By Barney Blakeney
I learned some time ago Rural Missions, Inc. on Johns Island was closing. Last week I learned it closed May 31. A lot of people likely don’t understand the role Rural Missions, Inc. played in our community. Unfortunately, too many people don’t even know it existed! That’s a sad commentary.
I learned about Rural Missions when I started my first job as a reporter with The Charleston Chronicle. Being a first generation Charleston native, I had no concept about the Sea Islands. Once, as a child, our father took our family out riding on the Sea Islands one Sunday afternoon and we ended up in Hollywood. Us kids thought it was Hollywood, California. As an adolescent, kids from our Eastside neighborhood would catch ‘the farm bus’ during summer to go work on Sea Island farms. As a teenager, my brother from another mother and I would go over there chasing some girl he knew. By the time I got back from college, I’d gone to school with Sea Island natives.
Divide and conquer. For some of us downtown kids the Sea Islands were ‘the country’. Its residents were less cosmopolitan (as if we were cosmopolitan) – it was the old Willie Lynch theory in action – light versus dark, city versus rural, etc. Although I had grown up with rural Kingstree as my roots, I too fell victim to the Willie Lynch indoctrination. I was blessed. My parents and others gave me experiences that helped me get past that mentality.
Chronicle editor Jim French was good friends with the late Rev. Willis T. Goodwin, a United Methodist Church preacher whose consciousness was way above and beyond where many ministers, even today, can comprehend. In 1977, Goodwin was an itinerant preacher serving several Sea Islands churches. I was young, full of that ‘Black Power’ stuff and anxious to write about anything Black. Goodwin took it upon himself to show me what Black Power really was about.
He once took me on a tour of the Sea Islands visiting the homes of some of his congregants. I’m a poor kid who grew up in the Eastside’s Cooper River Courts housing complex, North Charleston’s Six Mile/Accabee and spent every summer of my youth in Williamsburg County tobacco fields. But I had never seen the poverty Goodwin showed me that day.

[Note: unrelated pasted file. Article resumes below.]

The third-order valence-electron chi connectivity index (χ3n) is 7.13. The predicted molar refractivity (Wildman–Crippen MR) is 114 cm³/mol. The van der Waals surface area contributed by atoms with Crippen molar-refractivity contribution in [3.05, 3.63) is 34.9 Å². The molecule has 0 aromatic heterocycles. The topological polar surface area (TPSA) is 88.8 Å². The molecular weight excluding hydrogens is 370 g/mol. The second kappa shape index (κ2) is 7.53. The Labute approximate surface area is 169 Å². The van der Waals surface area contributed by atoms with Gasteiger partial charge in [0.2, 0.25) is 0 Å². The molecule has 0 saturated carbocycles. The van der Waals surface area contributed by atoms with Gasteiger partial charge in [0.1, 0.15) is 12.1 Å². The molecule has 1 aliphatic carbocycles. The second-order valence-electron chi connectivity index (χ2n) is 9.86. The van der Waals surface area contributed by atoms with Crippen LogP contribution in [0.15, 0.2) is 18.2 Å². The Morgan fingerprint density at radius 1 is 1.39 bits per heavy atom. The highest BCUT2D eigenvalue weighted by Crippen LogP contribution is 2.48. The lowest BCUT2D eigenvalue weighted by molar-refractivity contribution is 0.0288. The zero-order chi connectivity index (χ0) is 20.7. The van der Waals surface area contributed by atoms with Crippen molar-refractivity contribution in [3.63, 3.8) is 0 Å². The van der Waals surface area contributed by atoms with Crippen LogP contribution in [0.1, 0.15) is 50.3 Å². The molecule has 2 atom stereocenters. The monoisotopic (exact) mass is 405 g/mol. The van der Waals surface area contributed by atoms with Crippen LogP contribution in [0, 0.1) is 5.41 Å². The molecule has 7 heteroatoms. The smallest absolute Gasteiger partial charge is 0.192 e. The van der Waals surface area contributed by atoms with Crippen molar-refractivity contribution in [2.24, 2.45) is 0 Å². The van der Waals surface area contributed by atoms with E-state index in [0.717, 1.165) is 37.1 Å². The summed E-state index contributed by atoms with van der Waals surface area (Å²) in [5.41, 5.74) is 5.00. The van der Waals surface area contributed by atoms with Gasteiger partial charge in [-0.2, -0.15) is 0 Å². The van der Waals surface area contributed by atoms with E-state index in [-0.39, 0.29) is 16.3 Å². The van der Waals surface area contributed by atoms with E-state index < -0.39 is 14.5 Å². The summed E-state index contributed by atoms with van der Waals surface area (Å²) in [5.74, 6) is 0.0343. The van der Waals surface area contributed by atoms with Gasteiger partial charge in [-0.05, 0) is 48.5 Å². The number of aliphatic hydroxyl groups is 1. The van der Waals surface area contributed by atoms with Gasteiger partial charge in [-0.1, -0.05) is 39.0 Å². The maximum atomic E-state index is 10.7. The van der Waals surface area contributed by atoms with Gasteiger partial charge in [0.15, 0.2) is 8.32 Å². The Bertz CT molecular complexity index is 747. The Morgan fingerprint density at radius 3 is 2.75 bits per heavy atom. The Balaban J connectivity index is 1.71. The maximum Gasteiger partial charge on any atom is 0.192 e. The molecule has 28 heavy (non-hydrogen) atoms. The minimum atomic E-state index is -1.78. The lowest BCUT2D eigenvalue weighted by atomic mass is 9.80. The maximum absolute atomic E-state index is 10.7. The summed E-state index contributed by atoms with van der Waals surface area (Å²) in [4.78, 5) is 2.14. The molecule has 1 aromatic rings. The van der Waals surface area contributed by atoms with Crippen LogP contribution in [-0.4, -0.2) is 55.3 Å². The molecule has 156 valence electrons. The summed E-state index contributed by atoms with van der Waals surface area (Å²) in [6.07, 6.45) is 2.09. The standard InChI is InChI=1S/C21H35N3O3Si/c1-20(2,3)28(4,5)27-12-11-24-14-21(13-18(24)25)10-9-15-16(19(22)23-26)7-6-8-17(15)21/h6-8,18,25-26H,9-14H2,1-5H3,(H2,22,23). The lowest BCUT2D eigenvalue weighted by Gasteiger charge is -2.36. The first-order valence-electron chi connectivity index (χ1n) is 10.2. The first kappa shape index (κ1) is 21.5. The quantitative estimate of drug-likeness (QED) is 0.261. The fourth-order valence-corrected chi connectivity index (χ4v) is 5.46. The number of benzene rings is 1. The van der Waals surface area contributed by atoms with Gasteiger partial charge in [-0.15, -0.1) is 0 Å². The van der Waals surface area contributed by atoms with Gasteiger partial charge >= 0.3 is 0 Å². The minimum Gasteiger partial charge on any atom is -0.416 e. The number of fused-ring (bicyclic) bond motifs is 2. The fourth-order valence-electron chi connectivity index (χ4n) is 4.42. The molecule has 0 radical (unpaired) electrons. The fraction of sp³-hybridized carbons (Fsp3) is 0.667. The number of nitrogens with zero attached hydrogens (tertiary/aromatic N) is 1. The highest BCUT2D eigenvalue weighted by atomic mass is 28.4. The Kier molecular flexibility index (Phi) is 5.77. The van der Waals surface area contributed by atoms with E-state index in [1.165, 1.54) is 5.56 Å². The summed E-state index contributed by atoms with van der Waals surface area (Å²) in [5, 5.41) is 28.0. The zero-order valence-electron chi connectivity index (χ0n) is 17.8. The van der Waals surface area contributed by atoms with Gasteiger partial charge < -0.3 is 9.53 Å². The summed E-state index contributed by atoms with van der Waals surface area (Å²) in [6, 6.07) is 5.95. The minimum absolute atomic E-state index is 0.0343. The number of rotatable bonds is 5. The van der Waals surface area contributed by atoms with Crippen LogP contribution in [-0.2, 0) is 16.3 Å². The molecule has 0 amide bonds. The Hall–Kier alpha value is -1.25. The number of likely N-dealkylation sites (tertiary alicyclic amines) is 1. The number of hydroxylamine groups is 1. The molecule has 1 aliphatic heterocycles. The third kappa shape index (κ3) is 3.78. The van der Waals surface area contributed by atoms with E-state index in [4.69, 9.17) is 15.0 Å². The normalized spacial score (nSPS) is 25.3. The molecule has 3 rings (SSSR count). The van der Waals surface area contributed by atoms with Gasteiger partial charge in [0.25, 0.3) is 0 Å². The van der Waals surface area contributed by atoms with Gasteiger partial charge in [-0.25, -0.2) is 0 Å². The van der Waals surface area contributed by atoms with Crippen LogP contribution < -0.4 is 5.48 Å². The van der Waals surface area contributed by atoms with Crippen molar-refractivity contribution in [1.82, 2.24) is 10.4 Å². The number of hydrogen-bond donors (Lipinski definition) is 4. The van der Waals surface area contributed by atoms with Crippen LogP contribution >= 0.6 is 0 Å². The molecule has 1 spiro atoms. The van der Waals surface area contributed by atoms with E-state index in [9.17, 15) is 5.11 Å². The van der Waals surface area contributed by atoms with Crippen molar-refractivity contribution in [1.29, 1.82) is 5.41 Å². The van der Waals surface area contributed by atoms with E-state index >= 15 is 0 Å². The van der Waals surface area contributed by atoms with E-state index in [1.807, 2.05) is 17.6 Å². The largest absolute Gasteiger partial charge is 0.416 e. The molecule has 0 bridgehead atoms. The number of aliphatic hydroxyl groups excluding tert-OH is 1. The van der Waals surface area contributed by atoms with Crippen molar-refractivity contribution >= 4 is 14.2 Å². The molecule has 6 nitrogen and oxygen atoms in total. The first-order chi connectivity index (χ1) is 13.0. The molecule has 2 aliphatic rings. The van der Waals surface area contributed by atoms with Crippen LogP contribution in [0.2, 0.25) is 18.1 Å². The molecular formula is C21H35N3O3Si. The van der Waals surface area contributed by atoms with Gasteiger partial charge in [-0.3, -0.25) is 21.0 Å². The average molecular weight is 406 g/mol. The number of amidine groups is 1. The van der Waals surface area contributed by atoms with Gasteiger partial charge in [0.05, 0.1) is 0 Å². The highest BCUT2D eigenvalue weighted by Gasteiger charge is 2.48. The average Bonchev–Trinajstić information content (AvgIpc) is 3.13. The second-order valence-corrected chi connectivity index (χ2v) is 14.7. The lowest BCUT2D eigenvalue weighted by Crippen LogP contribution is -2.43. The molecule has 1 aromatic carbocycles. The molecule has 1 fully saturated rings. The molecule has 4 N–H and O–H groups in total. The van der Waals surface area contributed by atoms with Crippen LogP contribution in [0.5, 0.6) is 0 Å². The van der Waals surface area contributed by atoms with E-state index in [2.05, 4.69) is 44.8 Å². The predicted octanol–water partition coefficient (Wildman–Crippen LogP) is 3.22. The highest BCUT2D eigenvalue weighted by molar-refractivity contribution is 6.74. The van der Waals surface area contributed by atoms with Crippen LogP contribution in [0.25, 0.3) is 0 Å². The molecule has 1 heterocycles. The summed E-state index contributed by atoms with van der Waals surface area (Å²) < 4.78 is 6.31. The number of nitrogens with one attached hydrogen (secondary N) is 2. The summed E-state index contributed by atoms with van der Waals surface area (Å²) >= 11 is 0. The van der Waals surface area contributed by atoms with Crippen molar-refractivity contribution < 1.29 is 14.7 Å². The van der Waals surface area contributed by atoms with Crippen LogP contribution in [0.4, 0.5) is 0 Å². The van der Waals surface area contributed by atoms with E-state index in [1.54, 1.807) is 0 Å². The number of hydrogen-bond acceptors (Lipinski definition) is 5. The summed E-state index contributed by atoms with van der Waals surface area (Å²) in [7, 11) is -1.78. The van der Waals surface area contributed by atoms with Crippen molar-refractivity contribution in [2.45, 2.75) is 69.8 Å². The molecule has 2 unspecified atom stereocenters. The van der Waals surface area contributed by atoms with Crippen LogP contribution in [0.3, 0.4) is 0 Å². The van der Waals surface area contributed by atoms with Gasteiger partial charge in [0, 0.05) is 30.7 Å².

One old lady’s shack was covered with tar paper on the outside and old newspapers on the inside walls. I learned that newspaper material makes good insulation. Another home where the residents had attempted to brick in the front of the house had an opening where chickens freely roamed in and outside the house. I had read the Black Power books and embraced the ideology, but seeing the reality of where so many Black people remained in 1977 is something I’ve never forgotten. And guess what? A lot of us still are there!
It was that time Goodwin and French fed me constant leads to stories on Rural Missions and its efforts to improve the quality of life for many on the Sea Islands. Goodwin was among the primary movers and shakers who fought for the creation of Rural Missions. Established in 1969 Goodwin brought together various religious and secular entities through Rural Missions to assist the residents of the Sea Islands, both permanent and migrant. In those days most Hispanics came to Charleston during summers to work on the farms. Rural Missions provided a lot of services to that migrant community.
Rural Missions established programs to address the spiritual, social, educational, medical and housing needs of people on the Sea Islands. Original board member William ‘Bill’ Saunders says Rural Missions brought access to healthcare the Sea Island residents by establishing the first medical clinic in the area. The Sea Island Healthcare Corporation which served the five Sea Islands and communities in Colleton County grew from that first clinic, Saunders notes.
Saunders emphasizes that Sea Island Healthcare Corporation eventually became much more than a healthcare provider for residents who had no options for healthcare access beyond commuting to the peninsula. It also became a major employer for sea island residents. Forty-four-year Rural Missions Executive Director Linda Gadson notes Rural Missions itself employed as many as 125 people, mostly for its headstart and summer programs.
Today, the Sea Islands are a very different place than the community I saw in the late 1970s. Million-dollar homes have replaced tarpaper shacks. The farms where many of my classmates and neighbors picked tomatoes now are suburban subdivisions. Saunders said everything now going on in the area started with Rural Missions. But Gadson reminds us that for many sea island residents disparities exist – the problems haven’t disappeared, the needs still are there, she says.